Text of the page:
|Publication number||US6681325 B1|
|Application number||US 09/396,592|
|Publication date||Jan 20, 2004|
|Filing date||Sep 15, 1999|
|Priority date||Sep 15, 1999|
|Publication number||09396592, 396592, US 6681325 B1, US 6681325B1, US-B1-6681325, US6681325 B1, US6681325B1|
|Inventors||Russell J. Marsh, Niel Orcutt|
|Original Assignee||Powerquest Corporation|
|Export Citation||BiBTeX, EndNote, RefMan|
|Patent Citations (19), Non-Patent Citations (6), Referenced by (16), Classifications (8), Legal Events (6)|
|External Links: USPTO, USPTO Assignment, Espacenet|
This invention relates in general to operating system registries, such as the registry provided in the Windows NT® operating system from Microsoft Corporation of Redmond, Wash. More specifically, this invention relates to devices and methods for manipulating an operating system registry to maintain coherency between the registry and disk partitions.
“Partitioning” refers to a process by which a computer storage device, such as a hard disk, is divided into multiple logical devices. For example, a computer user wishing to run both the Windows NT® and Linux® operating systems from a single hard disk might partition the disk into two logical devices—one for running Windows NT®, and the other for running Linux®.
The assignee of this invention, PowerQuest Corporation, has developed partitioning software (referred to as “PartitionMagic®”) to assist computer users in the partitioning process described above. Various implementations of this software are described in detail in U.S. Pat. Nos. 5,675,769 and 5,706,472 to Ruff et al., and U.S. Pat. No. 5,930,831 to Marsh et al.
When running as a Win32 program (i.e., a 32-bit Windowse program) under the Windows NT® operating system, PartitionMagic® can only operate on partitions that have no open files. Since the Windows NT® operating system always has at least some open files running from its own partition, PartitionMagic® cannot operate on the Windows NT® partition when it runs as a Win32 program.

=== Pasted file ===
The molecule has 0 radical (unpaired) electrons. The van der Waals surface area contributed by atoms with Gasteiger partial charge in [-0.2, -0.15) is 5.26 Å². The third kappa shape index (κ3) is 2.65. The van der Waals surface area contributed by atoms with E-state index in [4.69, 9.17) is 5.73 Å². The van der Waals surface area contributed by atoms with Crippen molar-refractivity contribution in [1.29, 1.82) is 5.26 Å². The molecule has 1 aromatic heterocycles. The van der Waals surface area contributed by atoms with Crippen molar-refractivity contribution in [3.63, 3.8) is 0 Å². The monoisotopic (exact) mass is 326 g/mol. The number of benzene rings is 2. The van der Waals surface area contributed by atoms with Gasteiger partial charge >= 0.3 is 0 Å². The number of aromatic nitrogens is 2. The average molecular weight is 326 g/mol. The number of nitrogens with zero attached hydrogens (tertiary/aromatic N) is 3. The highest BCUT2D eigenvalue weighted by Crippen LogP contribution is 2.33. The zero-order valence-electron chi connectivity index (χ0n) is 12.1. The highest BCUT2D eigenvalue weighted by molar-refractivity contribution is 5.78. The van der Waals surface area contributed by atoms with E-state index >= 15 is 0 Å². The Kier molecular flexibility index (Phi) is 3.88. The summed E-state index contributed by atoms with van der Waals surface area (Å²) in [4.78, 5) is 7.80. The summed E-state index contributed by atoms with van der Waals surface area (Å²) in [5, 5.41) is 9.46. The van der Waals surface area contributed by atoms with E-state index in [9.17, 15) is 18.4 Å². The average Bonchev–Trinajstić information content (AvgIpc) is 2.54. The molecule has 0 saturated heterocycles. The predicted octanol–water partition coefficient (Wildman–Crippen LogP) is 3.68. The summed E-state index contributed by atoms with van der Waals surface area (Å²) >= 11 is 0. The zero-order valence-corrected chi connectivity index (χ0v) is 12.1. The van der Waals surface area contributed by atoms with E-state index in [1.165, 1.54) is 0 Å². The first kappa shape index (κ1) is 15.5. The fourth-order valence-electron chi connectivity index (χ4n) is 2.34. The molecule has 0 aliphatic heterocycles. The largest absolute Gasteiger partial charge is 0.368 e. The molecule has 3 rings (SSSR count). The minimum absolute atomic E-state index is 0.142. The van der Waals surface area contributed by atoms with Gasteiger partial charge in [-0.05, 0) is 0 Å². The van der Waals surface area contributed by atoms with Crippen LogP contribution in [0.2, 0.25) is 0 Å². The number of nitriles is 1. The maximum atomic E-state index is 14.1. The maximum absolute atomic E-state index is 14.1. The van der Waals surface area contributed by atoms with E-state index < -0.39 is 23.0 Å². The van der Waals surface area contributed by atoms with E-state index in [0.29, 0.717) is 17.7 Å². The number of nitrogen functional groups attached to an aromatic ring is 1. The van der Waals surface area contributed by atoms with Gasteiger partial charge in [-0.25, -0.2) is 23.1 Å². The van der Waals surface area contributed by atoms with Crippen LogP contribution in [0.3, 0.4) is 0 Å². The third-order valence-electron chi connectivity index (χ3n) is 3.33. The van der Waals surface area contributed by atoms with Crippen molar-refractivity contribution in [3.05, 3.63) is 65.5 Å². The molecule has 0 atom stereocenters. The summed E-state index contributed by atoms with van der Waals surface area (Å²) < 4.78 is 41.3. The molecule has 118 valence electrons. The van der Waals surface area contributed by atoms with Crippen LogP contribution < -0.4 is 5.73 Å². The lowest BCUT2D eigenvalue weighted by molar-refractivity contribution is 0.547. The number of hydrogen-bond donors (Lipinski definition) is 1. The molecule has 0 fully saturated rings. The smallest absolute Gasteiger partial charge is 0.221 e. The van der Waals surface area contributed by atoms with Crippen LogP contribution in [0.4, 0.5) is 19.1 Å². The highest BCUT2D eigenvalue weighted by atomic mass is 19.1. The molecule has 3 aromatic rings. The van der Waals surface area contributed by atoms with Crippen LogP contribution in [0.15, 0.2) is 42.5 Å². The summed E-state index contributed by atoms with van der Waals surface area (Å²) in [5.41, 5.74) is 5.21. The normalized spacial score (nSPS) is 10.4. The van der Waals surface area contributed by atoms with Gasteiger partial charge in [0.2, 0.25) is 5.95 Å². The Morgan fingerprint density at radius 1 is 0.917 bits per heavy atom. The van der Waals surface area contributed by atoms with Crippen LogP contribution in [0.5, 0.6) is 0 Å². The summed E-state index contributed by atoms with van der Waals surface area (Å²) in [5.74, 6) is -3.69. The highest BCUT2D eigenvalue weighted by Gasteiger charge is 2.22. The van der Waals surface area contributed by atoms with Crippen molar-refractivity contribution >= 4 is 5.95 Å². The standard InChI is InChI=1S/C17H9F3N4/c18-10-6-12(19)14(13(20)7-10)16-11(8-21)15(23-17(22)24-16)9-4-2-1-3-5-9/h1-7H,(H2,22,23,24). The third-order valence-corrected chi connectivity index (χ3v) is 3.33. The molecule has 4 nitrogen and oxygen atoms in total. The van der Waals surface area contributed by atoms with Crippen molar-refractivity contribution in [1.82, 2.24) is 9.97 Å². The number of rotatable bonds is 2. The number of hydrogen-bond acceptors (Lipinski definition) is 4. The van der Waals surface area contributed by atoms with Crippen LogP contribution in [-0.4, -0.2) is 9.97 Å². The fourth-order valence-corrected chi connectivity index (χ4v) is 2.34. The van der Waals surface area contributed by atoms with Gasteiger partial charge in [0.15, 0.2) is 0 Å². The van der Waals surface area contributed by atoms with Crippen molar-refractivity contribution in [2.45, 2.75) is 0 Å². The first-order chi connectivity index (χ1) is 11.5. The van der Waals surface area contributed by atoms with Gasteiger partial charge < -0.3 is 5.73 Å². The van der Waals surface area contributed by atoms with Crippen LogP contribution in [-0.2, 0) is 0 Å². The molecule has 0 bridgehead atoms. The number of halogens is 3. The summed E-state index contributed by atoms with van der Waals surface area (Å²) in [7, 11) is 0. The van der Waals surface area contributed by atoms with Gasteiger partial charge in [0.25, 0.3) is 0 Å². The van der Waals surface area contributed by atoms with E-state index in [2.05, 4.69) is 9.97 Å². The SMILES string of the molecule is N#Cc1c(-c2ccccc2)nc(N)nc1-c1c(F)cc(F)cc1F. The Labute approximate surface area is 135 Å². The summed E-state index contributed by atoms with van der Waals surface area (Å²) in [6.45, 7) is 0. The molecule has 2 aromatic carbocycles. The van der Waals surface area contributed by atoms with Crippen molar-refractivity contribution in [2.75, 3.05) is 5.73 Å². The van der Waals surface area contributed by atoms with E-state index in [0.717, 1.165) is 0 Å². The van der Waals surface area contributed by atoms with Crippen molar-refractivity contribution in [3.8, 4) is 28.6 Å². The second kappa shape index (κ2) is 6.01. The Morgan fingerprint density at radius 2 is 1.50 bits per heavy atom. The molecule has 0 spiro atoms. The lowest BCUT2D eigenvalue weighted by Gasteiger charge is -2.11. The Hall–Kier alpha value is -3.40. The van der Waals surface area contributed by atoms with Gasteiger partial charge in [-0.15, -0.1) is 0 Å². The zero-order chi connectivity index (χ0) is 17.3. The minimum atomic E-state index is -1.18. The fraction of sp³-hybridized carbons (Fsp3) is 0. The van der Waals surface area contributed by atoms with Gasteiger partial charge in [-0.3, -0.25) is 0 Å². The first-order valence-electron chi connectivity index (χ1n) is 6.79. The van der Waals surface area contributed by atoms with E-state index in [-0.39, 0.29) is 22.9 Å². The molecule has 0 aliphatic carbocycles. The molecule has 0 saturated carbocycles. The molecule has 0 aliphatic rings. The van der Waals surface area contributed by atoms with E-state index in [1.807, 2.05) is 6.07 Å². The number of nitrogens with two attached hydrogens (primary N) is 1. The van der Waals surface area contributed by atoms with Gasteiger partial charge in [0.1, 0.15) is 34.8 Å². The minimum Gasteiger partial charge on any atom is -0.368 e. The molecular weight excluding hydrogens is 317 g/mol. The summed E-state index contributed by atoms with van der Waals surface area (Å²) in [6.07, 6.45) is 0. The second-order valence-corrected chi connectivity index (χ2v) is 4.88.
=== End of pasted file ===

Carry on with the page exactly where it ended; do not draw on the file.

Accordingly, PartitionMagic® has been designed to also run in the Windows NT® boot mode, where it can operate on all partitions, including the Windows NT® partition. In this mode, the Windows NT® kernel loads first. The kernel then loads any device drivers. A portion of the kernel referred to as the “Session Manager” then executes any programs that require hard disk access before the Windowse user interface is loaded. In addition to PartitionMagic®, such programs include ‘autochk.exe’ (a utility for checking the condition of the hard disk) and ‘autoconv.exe’ (a utility for performing file system conversions), both from Microsoft® Corporation, and ‘autofat.exe’ and ‘autontfs.exe’ (utilities for file defragmentation), both from Executive Software, Inc. Once these programs have executed, the Session Manager generally loads the Windows® user interface to initiate the Windows NT® Win32 mode, although PartitionMagic® reboots instead.
PartitionMagic® reboots after executing in the Windows NT® boot mode because it typically manipulates the Windows NT® partition itself If PartitionMagic® did not reboot after execution in boot mode, Windows NT® would likely crash when it attempted to load the Windows® user interface from the Windows NT® partition, because it wouldn't be able to find the interface on the newly partitioned hard drive.
Windows NT® stores disk layout information (e.g., drive letter assignments and information regarding multiple partition volumes, such as stripe sets) in the Windows NT® registry under a key named “HKEY_LOCAL_MACHINE\SYSTEM\DISK\Information”. Changes can be made to this key by PartitionMagic® during the Windows NT® boot mode by making calls to the Windows NT® Registry API (Application Programming Interface). Unfortunately, these changes are discarded before taking effect when PartitionMagic® reboots instead of loading the Windows® user interface.
While PartitionMagic® typically needs to reboot after executing in the Windows NT® boot mode, it also needs to be able to manipulate the disk layout information key referred to above so that the disk layout information contained in the key is consistent with the information stored in partition tables on the hard disk being partitioned. If the information in the key and the information in the partition tables is not consistent, then Windows NT® makes default drive letter assignments that may not match the user's wishes and needs.
Accordingly, since the changes to the disk layout information key referred to above are discarded when PartitionMagic® reboots, there is a need in the art for an alternative means and method for manipulating a registry (e.g., the disk layout information key) so, for example, it conforms to the information in the partition tables on a hard disk being partitioned. Such a means and method should be effective despite a reboot.
In accordance with this invention, data stored in an operating system configuration settings repository (e.g., a Windows registry) that includes one or more repository files is modified by accessing operating system services associated with the repository in a user interface mode of the operating system to store a modified form of the data in the repository. The repository files are then directly edited in a boot mode of the operating system to replace the data with the modified form of the data.